"We are looking for a child speech therapist for our 4-year-old boy. He has developed an issue saying the letter "S" and has a slight lisp due to being bilingual. We live very close to the NANA BTS station and would like a private tutor to help support his language development in English, with a focus on the lisp.”
I found this ad on ajarn.com on May 3rd, and felt I needed to respond. To begin with, there is no scientific or linguistic evidence to suggest that lisping is caused by, or due to, “being bilingual.” Lisps are primarily due to an improper placement of the tongue when speaking. They can also be due to having dental work done, the placement of dentures, or hearing loss. Obviously the four-year-old in this case does not have to worry about dentures, (at least not yet), but having his hearing tested may be a sound idea. Children who don’t hear well will have problems enunciating words properly.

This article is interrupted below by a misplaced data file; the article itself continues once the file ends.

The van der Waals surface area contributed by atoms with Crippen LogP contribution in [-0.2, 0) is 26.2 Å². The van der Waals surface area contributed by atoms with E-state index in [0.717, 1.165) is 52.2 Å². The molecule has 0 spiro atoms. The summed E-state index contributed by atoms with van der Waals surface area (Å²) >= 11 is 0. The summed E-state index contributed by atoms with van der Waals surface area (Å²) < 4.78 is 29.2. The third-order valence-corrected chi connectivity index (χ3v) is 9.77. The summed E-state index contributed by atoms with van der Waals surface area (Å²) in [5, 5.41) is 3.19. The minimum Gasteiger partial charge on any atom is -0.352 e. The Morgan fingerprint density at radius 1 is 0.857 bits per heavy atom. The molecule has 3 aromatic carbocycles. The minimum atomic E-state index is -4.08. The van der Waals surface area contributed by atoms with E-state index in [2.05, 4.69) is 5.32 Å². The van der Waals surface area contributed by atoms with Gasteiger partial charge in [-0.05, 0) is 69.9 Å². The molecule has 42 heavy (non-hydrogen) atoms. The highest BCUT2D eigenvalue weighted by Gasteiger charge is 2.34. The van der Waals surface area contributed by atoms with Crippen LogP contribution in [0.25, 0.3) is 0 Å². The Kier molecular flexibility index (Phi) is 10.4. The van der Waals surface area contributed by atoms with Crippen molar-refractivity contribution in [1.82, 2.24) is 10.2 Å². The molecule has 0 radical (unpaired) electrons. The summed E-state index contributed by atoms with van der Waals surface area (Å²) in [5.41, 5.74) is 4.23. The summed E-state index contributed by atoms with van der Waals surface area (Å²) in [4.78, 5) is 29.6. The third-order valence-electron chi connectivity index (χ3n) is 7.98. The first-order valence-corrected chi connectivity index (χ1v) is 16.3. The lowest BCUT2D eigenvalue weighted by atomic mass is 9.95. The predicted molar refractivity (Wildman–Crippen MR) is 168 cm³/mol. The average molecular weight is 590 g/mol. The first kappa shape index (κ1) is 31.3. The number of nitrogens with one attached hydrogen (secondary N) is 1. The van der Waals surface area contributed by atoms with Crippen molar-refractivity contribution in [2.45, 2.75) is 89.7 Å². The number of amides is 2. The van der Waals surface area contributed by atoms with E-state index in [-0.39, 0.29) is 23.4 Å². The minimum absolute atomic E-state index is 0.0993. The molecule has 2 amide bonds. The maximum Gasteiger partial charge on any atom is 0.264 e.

Linguists and speech therapists distinguish between four kinds of lisps: frontal, dental, palatal, lateral. The first two are part of normal speech development and the child will probably grow out of it on his own. The last two are not part of normal speech development, so the child may need help with speech therapy. It is best to find out which kind of lisp your child has before beginning speech therapy.
I found the “being bilingual” part concerning because it is based on misinformation and what my people refer to in Yiddish as a “Bubba Miseh”, grandmother stories or an old wives’ tale. It was also thought several years ago that thumb sucking can cause lisping in children. Again, a bubba miseh. This belief has also prevented many parents to delay second language acquisition in their children, thinking it neurologically dangerous or culturally disadvantageous. Not true.
It is helpful to have as much accurate information as possible before making an informed decision on how to proceed. I’m sure the boy’s parents have done this. Please don’t worry too much about it. Your son will be just fine. Good luck.